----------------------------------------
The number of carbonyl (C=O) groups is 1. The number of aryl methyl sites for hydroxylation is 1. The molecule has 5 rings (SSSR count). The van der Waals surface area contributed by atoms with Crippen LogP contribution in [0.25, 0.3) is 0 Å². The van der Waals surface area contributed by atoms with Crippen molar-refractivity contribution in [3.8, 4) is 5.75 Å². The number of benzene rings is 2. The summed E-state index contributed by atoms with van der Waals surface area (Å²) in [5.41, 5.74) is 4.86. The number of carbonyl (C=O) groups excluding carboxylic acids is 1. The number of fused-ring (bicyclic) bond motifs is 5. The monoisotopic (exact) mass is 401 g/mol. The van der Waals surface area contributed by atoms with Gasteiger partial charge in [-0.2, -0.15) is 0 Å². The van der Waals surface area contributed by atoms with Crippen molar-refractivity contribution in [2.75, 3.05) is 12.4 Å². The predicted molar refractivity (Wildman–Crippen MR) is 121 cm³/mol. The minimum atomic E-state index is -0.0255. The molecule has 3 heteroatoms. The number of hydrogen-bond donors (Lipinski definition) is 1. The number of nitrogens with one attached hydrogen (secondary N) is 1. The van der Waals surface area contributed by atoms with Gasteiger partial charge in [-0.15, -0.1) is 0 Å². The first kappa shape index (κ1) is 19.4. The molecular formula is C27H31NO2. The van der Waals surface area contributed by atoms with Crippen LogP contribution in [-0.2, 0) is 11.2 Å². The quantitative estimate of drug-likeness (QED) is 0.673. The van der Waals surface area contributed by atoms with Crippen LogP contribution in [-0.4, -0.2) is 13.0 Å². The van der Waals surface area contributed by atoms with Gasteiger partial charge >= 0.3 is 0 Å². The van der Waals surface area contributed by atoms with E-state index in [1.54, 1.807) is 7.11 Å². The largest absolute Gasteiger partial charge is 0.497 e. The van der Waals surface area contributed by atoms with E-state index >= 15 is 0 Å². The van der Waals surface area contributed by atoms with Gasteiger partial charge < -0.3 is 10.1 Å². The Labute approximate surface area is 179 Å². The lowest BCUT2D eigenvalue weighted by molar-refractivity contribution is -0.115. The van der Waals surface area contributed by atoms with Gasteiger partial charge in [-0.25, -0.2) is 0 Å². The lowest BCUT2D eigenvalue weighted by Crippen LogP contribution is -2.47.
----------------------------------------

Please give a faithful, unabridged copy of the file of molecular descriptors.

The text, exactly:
The number of carbonyl (C=O) groups is 1. The number of aryl methyl sites for hydroxylation is 1. The molecule has 5 rings (SSSR count). The van der Waals surface area contributed by atoms with Crippen LogP contribution in [0.25, 0.3) is 0 Å². The van der Waals surface area contributed by atoms with Crippen molar-refractivity contribution in [3.8, 4) is 5.75 Å². The number of benzene rings is 2. The summed E-state index contributed by atoms with van der Waals surface area (Å²) in [5.41, 5.74) is 4.86. The number of carbonyl (C=O) groups excluding carboxylic acids is 1. The number of fused-ring (bicyclic) bond motifs is 5. The monoisotopic (exact) mass is 401 g/mol. The van der Waals surface area contributed by atoms with Gasteiger partial charge in [-0.2, -0.15) is 0 Å². The van der Waals surface area contributed by atoms with Crippen molar-refractivity contribution in [2.75, 3.05) is 12.4 Å². The predicted molar refractivity (Wildman–Crippen MR) is 121 cm³/mol. The minimum atomic E-state index is -0.0255. The molecule has 3 heteroatoms. The number of hydrogen-bond donors (Lipinski definition) is 1. The number of nitrogens with one attached hydrogen (secondary N) is 1. The van der Waals surface area contributed by atoms with Gasteiger partial charge in [-0.15, -0.1) is 0 Å². The first kappa shape index (κ1) is 19.4. The molecular formula is C27H31NO2. The van der Waals surface area contributed by atoms with Crippen LogP contribution in [-0.2, 0) is 11.2 Å². The quantitative estimate of drug-likeness (QED) is 0.673. The van der Waals surface area contributed by atoms with Crippen LogP contribution in [-0.4, -0.2) is 13.0 Å². The van der Waals surface area contributed by atoms with Gasteiger partial charge >= 0.3 is 0 Å². The van der Waals surface area contributed by atoms with E-state index in [1.54, 1.807) is 7.11 Å². The largest absolute Gasteiger partial charge is 0.497 e. The van der Waals surface area contributed by atoms with E-state index >= 15 is 0 Å². The van der Waals surface area contributed by atoms with Gasteiger partial charge < -0.3 is 10.1 Å². The Labute approximate surface area is 179 Å². The lowest BCUT2D eigenvalue weighted by molar-refractivity contribution is -0.115. The van der Waals surface area contributed by atoms with Gasteiger partial charge in [-0.25, -0.2) is 0 Å². The lowest BCUT2D eigenvalue weighted by Crippen LogP contribution is -2.47.